Don’t: Flip out. Wreck the car. Then blame it on your friend. She’ll figure out you’re evil and push you off a balcony. (Poison Ivy)
March 20, 2009
Telling it like it should be on January 26, 1998…
Dear Breakup Girl,
I am a married woman in love with a married man. Do you think married people have the right to be in love with someone else? I never want to cheat on my husband, but I am very in love with the other man. Please help.
Do married people have the right to be in love with someone else? Yeah. And the KKK has the right to march, and Hanson has the right to sing. These “rights” are principles; they don’t mean that nobody gets hurt. You’re doing your best to be noble, but clearly something is amiss. The question you really should be asking is: “Where did I write the number of that marriage counselor?”
August 15, 2008
Just one more thing — as promised — about John Edwards, now that BG is back from her trip to Elizabeth. I hesitate to add even this, given that we, as a blog (thanks, commenters!) and a nation, have said plenty. But just for the BG record, here goes.
Cheating is bad. GIVEN. No argument there, no intention of diminishing it on its face. Painful, too, is disappointment: finding out that those (dwindling few) whom we admire — for helping the humble! — have fallen slave to their own hubris.
But in the political, national, even human picture, this has only as much importance as we give it, which was way too much even before the maudlin mea-culpa-fest (which, huh, no one watched). It is not possible to name a political perpetration from the last eight-ish years that is less important than this. And yet we don’t hear Dick Cheney saying, “…All of which fed a self-focus, an egotism, a narcissism that leads you to believe that you can do whatever you want: you know, like lie your way into war” while he wells up to Woodruff. “Also, the baby? I ate it.”
Okay? Done. Keeping focus, readusting priorities; moving on. But — on the subject of oldish news about politicians and their spice — I’ll be happy to talk about this (or, hey, this) anytime.
August 8, 2008
More later. BG’s busy with Elizabeth.
August 7, 2008
Advertising Age reports that The Parents’ Television Council (PTC) is wagging quite the stern finger at broadcast networks for undermining marriage, they say, by making affairs look much more interesting. Networks show sex between married couples as “boring, burdensome or nonexistent, while depicting extramarital sex as positive,” according to the PTC. “[Prime-time] verbal references to nonmarital sex outnumber references to sex in marriage nearly 3 to 1, and scenes implying sex between unmarried partners outnumbered similar scenes between married couples 4 to 1.”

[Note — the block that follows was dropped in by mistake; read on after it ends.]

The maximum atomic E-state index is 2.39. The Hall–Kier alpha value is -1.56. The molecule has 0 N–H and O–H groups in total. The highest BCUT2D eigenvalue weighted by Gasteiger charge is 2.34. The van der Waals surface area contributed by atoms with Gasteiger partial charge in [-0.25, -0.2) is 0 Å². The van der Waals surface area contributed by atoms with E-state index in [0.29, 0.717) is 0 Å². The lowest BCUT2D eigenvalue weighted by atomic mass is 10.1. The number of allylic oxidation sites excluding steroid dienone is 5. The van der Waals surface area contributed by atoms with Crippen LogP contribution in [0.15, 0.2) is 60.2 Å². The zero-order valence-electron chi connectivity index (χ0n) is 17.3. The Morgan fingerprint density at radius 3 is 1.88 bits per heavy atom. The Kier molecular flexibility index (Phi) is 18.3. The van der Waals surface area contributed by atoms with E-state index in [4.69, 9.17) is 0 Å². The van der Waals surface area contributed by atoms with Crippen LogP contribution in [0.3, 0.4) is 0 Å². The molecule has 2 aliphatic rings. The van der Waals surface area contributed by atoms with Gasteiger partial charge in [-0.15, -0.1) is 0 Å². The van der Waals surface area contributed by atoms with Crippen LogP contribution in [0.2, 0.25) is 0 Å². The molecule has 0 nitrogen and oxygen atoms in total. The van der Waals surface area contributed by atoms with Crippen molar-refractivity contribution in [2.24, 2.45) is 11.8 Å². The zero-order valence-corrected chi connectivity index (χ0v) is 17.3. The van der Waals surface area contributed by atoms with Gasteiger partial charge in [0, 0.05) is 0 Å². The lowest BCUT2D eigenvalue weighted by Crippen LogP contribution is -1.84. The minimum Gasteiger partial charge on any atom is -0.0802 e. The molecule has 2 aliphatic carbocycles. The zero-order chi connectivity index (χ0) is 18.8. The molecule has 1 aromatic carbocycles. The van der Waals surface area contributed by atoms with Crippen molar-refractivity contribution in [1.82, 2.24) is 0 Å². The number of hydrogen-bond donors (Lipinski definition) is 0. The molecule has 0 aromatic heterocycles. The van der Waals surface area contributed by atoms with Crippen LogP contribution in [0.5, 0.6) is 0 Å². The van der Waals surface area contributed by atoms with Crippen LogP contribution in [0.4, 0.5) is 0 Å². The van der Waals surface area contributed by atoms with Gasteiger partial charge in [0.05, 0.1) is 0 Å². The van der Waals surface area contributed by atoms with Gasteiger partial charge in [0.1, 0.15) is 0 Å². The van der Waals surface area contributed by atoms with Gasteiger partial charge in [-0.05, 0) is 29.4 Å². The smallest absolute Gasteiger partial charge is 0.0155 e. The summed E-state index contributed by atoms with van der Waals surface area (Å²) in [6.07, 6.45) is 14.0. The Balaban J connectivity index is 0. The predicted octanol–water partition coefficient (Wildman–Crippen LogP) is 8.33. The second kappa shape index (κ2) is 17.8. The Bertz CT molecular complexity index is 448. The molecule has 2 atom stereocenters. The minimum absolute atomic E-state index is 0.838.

Sure: Shows such as Desperate Housewives, Lipstick Jungle, and Sex and the City certainly have their philandering plot lines, even if they end up with Carrie ending up with Mr. Big. Sunday’s episode of Mad Men showed Don Draper having ho-hum coitus with his wife, while sultry, unmarried Joan Holloway had anything but. And let’s not even get into the implications of Swingtown. Of course, in fairness to writers — TV and otherwise — a happy marriage makes a happy couple … but maybe not so great a story. (At least once the reality-wedding show ends.) But still: have we come so far that it is no longer risqué enough to merely say “Sex Sells,” but that “Forbidden Sex Sells”? And does it not just sell, but also, you know, drive us to seduce the pool boy?
July 2, 2008
Adultery lurks everywhere, among celeb couples and political leaders, our neighbors and even, on a bad day, our own relationships. New York Magazine, following up on the Spitzer scandal in its own back yard, recently weighed in on the matter, with a lot to say about American culture and the perhaps untenable emphasis we put on monogamy.
According to writer Susan Squire, marriage wasn’t made to handle all this pressure in the first place. The average life span is far greater now than it was 100 years ago, and back in those days, marriage was a more formal institution for breeding and family purposes only. It’s becoming more and more difficult for partners in a marriage to get the variety and sexual attention that they need. The American burden is the ideal that marriage should provide romantic love forever. “Marriage involves routine, and routine kills passion,” Squire says. Sometimes partners see an affair as the only way out of that rut.
That’s why Mira Kirshenbaum, clinical director of the Chestnut Hill Institute in Boston, suggests that not all cheaters are evil trolls. (more…)